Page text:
Throughout the years, the detectives on Gina’s case would always keep tabs on Adams, but when this program started, they jumped on it rather quickly to see if Adams was further involved in the murder and rape of Gina Tenney. 

In 2004, Adams was already a registered sex offender freshly released from prison after he served 18 years in a state correctional institution for kidnapping, raping, and robbing a school principal back in 1985. 

DNA samples were also taken from Adams, who was nearly 50 years of age on the day he was arrested. These samples would be quickly tested and proved a positive match for the DNA that was located on Gina’s clothing and body. Gina’s rape kit was preserved for nearly two decades until it could be officially tested. 

In October 2008, Adams was officially convicted of the murder and rape of Gina Tenney. 

The detectives who worked on Gina’s case for more than two decades were finally happy they could deliver the justice to the Tenney family. The detectives would state that it was a joyous day. A day that they have been looking forward to for the last two decades. The detectives would also state that they never lost sight of their main goal of bringing the family justice, even if it felt out of reach. 

Execution Upheld

The 7th District Court of Appeals officially affirmed the death penalty for Adams who was charged and convicted of the 1985 murder of Gina Tenney, a Youngstown State University student.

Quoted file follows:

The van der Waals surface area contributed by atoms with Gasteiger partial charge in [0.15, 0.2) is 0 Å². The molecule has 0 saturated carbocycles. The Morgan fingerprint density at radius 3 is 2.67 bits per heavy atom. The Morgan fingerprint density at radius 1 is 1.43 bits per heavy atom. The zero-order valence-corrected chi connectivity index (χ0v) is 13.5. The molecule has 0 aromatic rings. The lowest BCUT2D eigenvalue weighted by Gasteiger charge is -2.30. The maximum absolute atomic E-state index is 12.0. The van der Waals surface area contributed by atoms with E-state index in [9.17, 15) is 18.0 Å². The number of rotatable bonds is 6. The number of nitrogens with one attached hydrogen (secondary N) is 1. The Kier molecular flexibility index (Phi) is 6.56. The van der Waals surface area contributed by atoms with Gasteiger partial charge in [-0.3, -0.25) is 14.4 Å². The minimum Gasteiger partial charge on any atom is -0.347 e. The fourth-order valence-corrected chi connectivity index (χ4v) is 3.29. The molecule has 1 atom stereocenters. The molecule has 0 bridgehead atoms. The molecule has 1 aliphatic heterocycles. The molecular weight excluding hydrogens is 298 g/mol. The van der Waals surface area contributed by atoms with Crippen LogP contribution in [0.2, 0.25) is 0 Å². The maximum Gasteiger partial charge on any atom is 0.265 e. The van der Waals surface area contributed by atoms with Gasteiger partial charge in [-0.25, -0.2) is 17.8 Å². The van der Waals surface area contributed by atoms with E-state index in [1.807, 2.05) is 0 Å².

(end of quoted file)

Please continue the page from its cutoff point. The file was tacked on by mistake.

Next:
In 2008, the Mahoning County Commons Pleas Court would sentence Bennie Adams to death in the murder of Gina Tenney. 

In August of 2008, the appellate court would hear the oral arguments of this case. 

Adams was officially indicted for Gina’s murder in 2007, 22 years after the crime was committed on his DNA matching the evidence police preserved for all these years. 

Adams defense team would point out that this crime was committed 22 years ago and how Adams would be arrested after Gina’s death for possession of stolen property. The defense team would also state that his claim for a speedy trial was denied. And this resulting in an undue delay.

However, the appellate court would reject all claims, stating that the due-process rights in Adam’s case were never truly violated, even if you consider the reasons for the delay. 

The appellate court even stated that the Ohio Bureau of Criminal Identification and Investigation did not even get the accreditation it needed for the DNA test well until 200, and they only truly began accepting cold-case analysis after they received grant money in 2004. 

All other allegations that consisted of jury instructions and selection, admissibility of evidence and trial testimony, the constitutionality of the death penalty, and the trial location were also rejected as well. 

All in all, the appellate court upheld the execution ruling. The appellate court stated that all claims that were being made by the defense team for Adam’s lacked merit and did not hold up in court.